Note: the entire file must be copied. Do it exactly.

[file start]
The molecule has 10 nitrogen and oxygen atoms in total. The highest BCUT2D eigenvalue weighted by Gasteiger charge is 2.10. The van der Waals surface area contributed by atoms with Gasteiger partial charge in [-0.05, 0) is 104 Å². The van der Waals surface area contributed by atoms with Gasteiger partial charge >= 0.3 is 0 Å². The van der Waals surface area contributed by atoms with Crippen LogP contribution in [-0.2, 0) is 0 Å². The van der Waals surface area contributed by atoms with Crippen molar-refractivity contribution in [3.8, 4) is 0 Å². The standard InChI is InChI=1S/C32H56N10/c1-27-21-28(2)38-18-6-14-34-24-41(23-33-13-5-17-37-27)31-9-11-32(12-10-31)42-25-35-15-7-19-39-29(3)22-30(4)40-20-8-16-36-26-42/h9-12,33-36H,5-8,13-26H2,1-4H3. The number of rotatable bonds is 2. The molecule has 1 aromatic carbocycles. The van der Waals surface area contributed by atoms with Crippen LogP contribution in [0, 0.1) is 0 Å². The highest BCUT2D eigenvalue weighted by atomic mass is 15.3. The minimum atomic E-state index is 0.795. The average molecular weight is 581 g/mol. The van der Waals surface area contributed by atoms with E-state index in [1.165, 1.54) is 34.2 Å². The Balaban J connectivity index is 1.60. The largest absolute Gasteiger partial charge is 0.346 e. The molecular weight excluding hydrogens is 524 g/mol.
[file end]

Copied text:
The molecule has 10 nitrogen and oxygen atoms in total. The highest BCUT2D eigenvalue weighted by Gasteiger charge is 2.10. The van der Waals surface area contributed by atoms with Gasteiger partial charge in [-0.05, 0) is 104 Å². The van der Waals surface area contributed by atoms with Gasteiger partial charge >= 0.3 is 0 Å². The van der Waals surface area contributed by atoms with Crippen LogP contribution in [-0.2, 0) is 0 Å². The van der Waals surface area contributed by atoms with Crippen molar-refractivity contribution in [3.8, 4) is 0 Å². The standard InChI is InChI=1S/C32H56N10/c1-27-21-28(2)38-18-6-14-34-24-41(23-33-13-5-17-37-27)31-9-11-32(12-10-31)42-25-35-15-7-19-39-29(3)22-30(4)40-20-8-16-36-26-42/h9-12,33-36H,5-8,13-26H2,1-4H3. The number of rotatable bonds is 2. The molecule has 1 aromatic carbocycles. The van der Waals surface area contributed by atoms with Crippen LogP contribution in [0, 0.1) is 0 Å². The highest BCUT2D eigenvalue weighted by atomic mass is 15.3. The minimum atomic E-state index is 0.795. The average molecular weight is 581 g/mol. The van der Waals surface area contributed by atoms with E-state index in [1.165, 1.54) is 34.2 Å². The Balaban J connectivity index is 1.60. The largest absolute Gasteiger partial charge is 0.346 e. The molecular weight excluding hydrogens is 524 g/mol.